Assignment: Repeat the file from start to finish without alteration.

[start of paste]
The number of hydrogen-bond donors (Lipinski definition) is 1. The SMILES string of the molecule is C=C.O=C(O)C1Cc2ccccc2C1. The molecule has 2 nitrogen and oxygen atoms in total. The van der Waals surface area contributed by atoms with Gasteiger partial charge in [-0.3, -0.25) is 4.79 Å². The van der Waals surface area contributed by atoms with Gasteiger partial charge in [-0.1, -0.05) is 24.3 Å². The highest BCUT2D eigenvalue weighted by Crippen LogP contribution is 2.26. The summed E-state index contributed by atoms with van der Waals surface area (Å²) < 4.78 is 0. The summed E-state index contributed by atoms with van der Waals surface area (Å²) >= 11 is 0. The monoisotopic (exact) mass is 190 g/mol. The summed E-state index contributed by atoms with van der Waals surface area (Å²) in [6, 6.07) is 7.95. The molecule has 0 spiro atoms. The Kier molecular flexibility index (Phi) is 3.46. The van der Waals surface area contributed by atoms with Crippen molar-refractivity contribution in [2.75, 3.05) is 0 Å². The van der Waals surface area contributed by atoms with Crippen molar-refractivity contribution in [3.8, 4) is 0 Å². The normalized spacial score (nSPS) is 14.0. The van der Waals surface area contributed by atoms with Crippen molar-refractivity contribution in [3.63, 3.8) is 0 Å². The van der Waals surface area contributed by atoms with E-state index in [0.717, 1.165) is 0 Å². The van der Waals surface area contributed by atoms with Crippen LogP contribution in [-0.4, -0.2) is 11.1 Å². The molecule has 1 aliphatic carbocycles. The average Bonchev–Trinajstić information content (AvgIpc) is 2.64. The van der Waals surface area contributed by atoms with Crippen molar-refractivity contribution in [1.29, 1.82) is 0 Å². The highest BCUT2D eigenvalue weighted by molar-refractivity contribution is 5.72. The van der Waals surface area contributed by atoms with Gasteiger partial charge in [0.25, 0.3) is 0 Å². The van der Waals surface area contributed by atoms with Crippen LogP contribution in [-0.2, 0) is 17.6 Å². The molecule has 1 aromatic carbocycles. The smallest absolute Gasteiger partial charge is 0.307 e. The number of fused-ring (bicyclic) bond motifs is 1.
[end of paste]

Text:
The number of hydrogen-bond donors (Lipinski definition) is 1. The SMILES string of the molecule is C=C.O=C(O)C1Cc2ccccc2C1. The molecule has 2 nitrogen and oxygen atoms in total. The van der Waals surface area contributed by atoms with Gasteiger partial charge in [-0.3, -0.25) is 4.79 Å². The van der Waals surface area contributed by atoms with Gasteiger partial charge in [-0.1, -0.05) is 24.3 Å². The highest BCUT2D eigenvalue weighted by Crippen LogP contribution is 2.26. The summed E-state index contributed by atoms with van der Waals surface area (Å²) < 4.78 is 0. The summed E-state index contributed by atoms with van der Waals surface area (Å²) >= 11 is 0. The monoisotopic (exact) mass is 190 g/mol. The summed E-state index contributed by atoms with van der Waals surface area (Å²) in [6, 6.07) is 7.95. The molecule has 0 spiro atoms. The Kier molecular flexibility index (Phi) is 3.46. The van der Waals surface area contributed by atoms with Crippen molar-refractivity contribution in [2.75, 3.05) is 0 Å². The van der Waals surface area contributed by atoms with Crippen molar-refractivity contribution in [3.8, 4) is 0 Å². The normalized spacial score (nSPS) is 14.0. The van der Waals surface area contributed by atoms with Crippen molar-refractivity contribution in [3.63, 3.8) is 0 Å². The van der Waals surface area contributed by atoms with E-state index in [0.717, 1.165) is 0 Å². The van der Waals surface area contributed by atoms with Crippen LogP contribution in [-0.4, -0.2) is 11.1 Å². The molecule has 1 aliphatic carbocycles. The average Bonchev–Trinajstić information content (AvgIpc) is 2.64. The van der Waals surface area contributed by atoms with Crippen molar-refractivity contribution in [1.29, 1.82) is 0 Å². The highest BCUT2D eigenvalue weighted by molar-refractivity contribution is 5.72. The van der Waals surface area contributed by atoms with Gasteiger partial charge in [0.25, 0.3) is 0 Å². The van der Waals surface area contributed by atoms with Crippen LogP contribution in [-0.2, 0) is 17.6 Å². The molecule has 1 aromatic carbocycles. The smallest absolute Gasteiger partial charge is 0.307 e. The number of fused-ring (bicyclic) bond motifs is 1.